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Monday Recap: Sarhan in CNBC: Stocks rise as energy gains nearly 2%; US election in focus

Monday, October 10, 2016 10:52am
Stocks traded higher on Monday, following the second presidential debate while investors digested a rise in oil prices.
“You have more clarity from the U.S. election, with the uncertainty from that heading lower; you’ve got less uncertainty from OPEC, and that’s bullish for stocks,” said Adam Sarhan, CEO of Sarhan Capital.
The Dow Jones industrial average rose 150 points, with Apple and Boeing contributing the most gains. The S&P 500 gained more than 0.7 percent, with energy rising about 1.8 percent to lead all sectors higher.
“A breakout appears likely from a short-term momentum standpoint, and we highlight shifts on the macro front that are indicative of risk-on positioning,” said Katie Stockton, chief technical strategist at BTIG. “Consecutive daily closes above the 50-day moving average near 2158 would mark a breakout and set the stage for new all-time highs, with only minor resistance at the August high near 2194.”
The Nasdaq composite advanced approximately 0.9 percent, withApple and the iShares Nasdaq Biotechnology ETF (IBB) gaining more than 1 percent.
U.S. crude rose more than 3.4 percent to $51.54 per barrel while Brent futures hit a one-year high after Russian President Vladimir Putin said Russia is ready to join a proposed cap on oil output by OPEC members.
Putin, speaking at an energy congress in the Turkish city of Istanbul, said he hoped that OPEC members would confirm the decision to adopt quotas for output when the organization meets in November.
“This has removed the uncertainty and now we are in clear,” said Naeem Aslam, chief market analyst at Think Markets, in a morning note. “However, it is important to keep in mind that unless we see the planned action complete, caution may the best practice. If history tells us anything, it is this that these major oil players also have habit to not to respect the agreed agreement.”
Investors were also keeping an eye on the U.S. presidential election.
Donald Trump and Hillary Clinton squared off in a town hall-style debate Sunday night in St. Louis. Trump, in particular, largely stuck to personal attacks, threatening at one point that he would “get a special prosecutor” to look into Clinton’s handling of classified information if he were elected president.
“I would have to agree that the market is taking at [a tie],” said Peter Cardillo, chief market economist at First Standard Financial. “If the market had thought that Trump had gotten a positive gain, we wouldn’t be higher.”
U.S. futures traded higher before the opening bell, with Dow futures rising more than 100 points, while S&P and Nasdaq futures gained 11.75 points and 24.25 points, respectively. Still, Cardillo said trading volume was likely to be light on Monday, given the Columbus Day holiday during which U.S. banks were closed.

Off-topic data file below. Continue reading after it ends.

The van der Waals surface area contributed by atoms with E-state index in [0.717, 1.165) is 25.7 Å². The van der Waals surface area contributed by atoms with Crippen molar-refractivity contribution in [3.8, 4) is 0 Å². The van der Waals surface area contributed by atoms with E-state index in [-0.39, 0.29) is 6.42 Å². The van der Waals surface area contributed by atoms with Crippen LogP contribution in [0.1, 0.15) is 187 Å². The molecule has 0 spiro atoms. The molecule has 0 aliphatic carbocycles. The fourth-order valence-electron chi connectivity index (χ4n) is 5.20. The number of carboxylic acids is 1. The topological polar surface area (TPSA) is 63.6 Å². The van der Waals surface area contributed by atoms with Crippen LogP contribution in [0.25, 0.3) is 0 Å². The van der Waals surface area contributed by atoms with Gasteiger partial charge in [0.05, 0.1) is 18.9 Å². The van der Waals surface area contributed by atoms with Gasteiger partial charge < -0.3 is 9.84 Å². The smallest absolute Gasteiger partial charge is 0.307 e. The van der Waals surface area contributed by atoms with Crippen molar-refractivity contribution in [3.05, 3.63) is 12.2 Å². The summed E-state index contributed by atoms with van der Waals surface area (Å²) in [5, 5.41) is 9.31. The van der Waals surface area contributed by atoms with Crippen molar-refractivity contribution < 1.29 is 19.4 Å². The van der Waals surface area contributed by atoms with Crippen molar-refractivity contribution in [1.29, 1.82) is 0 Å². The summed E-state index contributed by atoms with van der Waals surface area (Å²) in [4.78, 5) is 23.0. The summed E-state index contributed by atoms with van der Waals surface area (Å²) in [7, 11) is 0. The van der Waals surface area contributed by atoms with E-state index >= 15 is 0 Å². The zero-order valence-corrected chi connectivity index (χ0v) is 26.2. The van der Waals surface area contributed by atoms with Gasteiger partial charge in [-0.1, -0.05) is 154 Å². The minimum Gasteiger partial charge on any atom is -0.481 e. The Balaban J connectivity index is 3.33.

The Mexican peso shot more than 2 percent higher against the dollar on Monday. The dollar-Mexican peso trade has been a proxy trade during the election, given Trump’s desire to build a wall along the Mexican border and call to go as far as withdrawing the U.S. from NAFTA if he were elected.
Trump “had a better evening compared to his previous showdown with the former Secretary of State, yet all polls currently suggest that the Democrat will be the one to pack her bags for the White House,” said Jeremy Klein, chief market strategist at FBN Securities.
Trump’s campaign has been under fire recently, after a leaked 2005 video of the GOP standard bearer’s vulgar remarks about women caused uproar.
In economic news, there are no major data due Monday. The U.S. bonds market was also closed due to the Columbus Day holiday.
The dollar rose 0.2 percent against a basket of currencies, with the euronear $1.116 and the yen around 103.5. Currency traders also kept an eye on the British pound, following its “flash crash” against the dollar last week. The pound traded 0.5 percent lower against the dollar, near $1.237.
Overseas, European equities rose after receiving a boost from crude prices. The pan-European Stoxx 600 index gained 0.59 percent. In Asia,stocks closed mixed.
In corporate news, Mylan agreed to pay $465 million to settle charges that it overcharged the government for its EpiPen products. Meanwhile,Twitter shares fell more than 14 percent after Bloomberg reported the company was unlikely to be bought out by another company.
—Reuters contributed to this report.
On tap this week:
Bond market closed for Columbus Day
10 p.m.: Chicago Fed President Charles Evans speaks on the economy and monetary policy
Earnings: Alcoa, Fastenal
6 a.m.: NFIB survey
11 a.m.: Minneapolis Fed President Neel Kashkari
Earnings: CSX
8 a.m.: New York Fed President Bill Dudley speaks with the Business Council of New York State
9:40 a.m.: Kansas City Fed President Esther George speaks at the Federal Reserve Bank of Chicago Annual Payments Symposium
10 a.m.: JOLTS
2 p.m.: Fed minutes
Earnings: Taiwan Semiconductor, Unilever, First Republic Bank, Sky, Marriott Vacations, Winnebago
8:30 a.m.: Jobless claims
8:30 a.m.: Import prices
12:15 p.m.: Philadelphia Fed President Patrick Harker speaks on the economic outlook
2 p.m.: Federal budget
9 p.m.: Minneapolis Fed President Neel Kashkari speaks at a town hall on “Ending too big to fail,” the role of the Federal Reserve and other topics
Earnings: Citigroup, JPMorgan Chase, Wells Fargo, PNC Financial Services, Infosys, Commerce Bancshares
8:30 a.m.: Retail sales
8:30 a.m.: PPI
10 a.m.: Consumer sentiment
10 a.m.: Business inventories
1:30 p.m.: Fed Chair Janet Yellen speaks on “Macroeconomic research after the crisis”
9 p.m.: Minneapolis Fed President Neel Kashkari speaks at a town hall on “Ending too big to fail,” the role of the Federal Reserve and other topics
*Planner subject to change. All times Eastern.